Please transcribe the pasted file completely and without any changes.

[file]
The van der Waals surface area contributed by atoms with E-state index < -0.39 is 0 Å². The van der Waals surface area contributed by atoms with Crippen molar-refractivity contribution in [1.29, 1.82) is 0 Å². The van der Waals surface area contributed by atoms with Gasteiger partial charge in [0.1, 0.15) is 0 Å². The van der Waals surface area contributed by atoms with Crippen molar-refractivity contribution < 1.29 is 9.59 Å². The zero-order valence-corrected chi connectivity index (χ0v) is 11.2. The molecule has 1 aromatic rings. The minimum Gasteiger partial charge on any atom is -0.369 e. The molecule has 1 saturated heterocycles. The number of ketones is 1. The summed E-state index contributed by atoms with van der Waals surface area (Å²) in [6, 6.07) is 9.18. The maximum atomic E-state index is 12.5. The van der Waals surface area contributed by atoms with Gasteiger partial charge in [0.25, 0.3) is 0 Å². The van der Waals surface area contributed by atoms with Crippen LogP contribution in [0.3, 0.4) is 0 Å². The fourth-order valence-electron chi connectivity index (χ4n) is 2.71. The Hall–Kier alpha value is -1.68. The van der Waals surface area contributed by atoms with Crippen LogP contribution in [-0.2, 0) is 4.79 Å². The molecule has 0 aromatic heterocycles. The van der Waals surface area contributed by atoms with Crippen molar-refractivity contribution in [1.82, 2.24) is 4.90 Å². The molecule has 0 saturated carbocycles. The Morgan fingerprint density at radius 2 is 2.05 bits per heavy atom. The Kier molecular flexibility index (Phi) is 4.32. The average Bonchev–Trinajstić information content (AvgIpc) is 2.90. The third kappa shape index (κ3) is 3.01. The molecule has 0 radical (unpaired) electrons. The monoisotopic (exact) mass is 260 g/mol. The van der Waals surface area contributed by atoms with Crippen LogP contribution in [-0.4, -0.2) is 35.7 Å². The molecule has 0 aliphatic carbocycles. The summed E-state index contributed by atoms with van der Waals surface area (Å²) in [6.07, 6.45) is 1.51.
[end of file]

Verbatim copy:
The van der Waals surface area contributed by atoms with E-state index < -0.39 is 0 Å². The van der Waals surface area contributed by atoms with Crippen molar-refractivity contribution in [1.29, 1.82) is 0 Å². The van der Waals surface area contributed by atoms with Gasteiger partial charge in [0.1, 0.15) is 0 Å². The van der Waals surface area contributed by atoms with Crippen molar-refractivity contribution < 1.29 is 9.59 Å². The zero-order valence-corrected chi connectivity index (χ0v) is 11.2. The molecule has 1 aromatic rings. The minimum Gasteiger partial charge on any atom is -0.369 e. The molecule has 1 saturated heterocycles. The number of ketones is 1. The summed E-state index contributed by atoms with van der Waals surface area (Å²) in [6, 6.07) is 9.18. The maximum atomic E-state index is 12.5. The van der Waals surface area contributed by atoms with Gasteiger partial charge in [0.25, 0.3) is 0 Å². The van der Waals surface area contributed by atoms with Crippen LogP contribution in [0.3, 0.4) is 0 Å². The fourth-order valence-electron chi connectivity index (χ4n) is 2.71. The Hall–Kier alpha value is -1.68. The van der Waals surface area contributed by atoms with Crippen LogP contribution in [-0.2, 0) is 4.79 Å². The molecule has 0 aromatic heterocycles. The van der Waals surface area contributed by atoms with Crippen molar-refractivity contribution in [1.82, 2.24) is 4.90 Å². The molecule has 0 saturated carbocycles. The Morgan fingerprint density at radius 2 is 2.05 bits per heavy atom. The Kier molecular flexibility index (Phi) is 4.32. The average Bonchev–Trinajstić information content (AvgIpc) is 2.90. The third kappa shape index (κ3) is 3.01. The molecule has 0 radical (unpaired) electrons. The monoisotopic (exact) mass is 260 g/mol. The van der Waals surface area contributed by atoms with Crippen LogP contribution in [-0.4, -0.2) is 35.7 Å². The molecule has 0 aliphatic carbocycles. The summed E-state index contributed by atoms with van der Waals surface area (Å²) in [6.07, 6.45) is 1.51.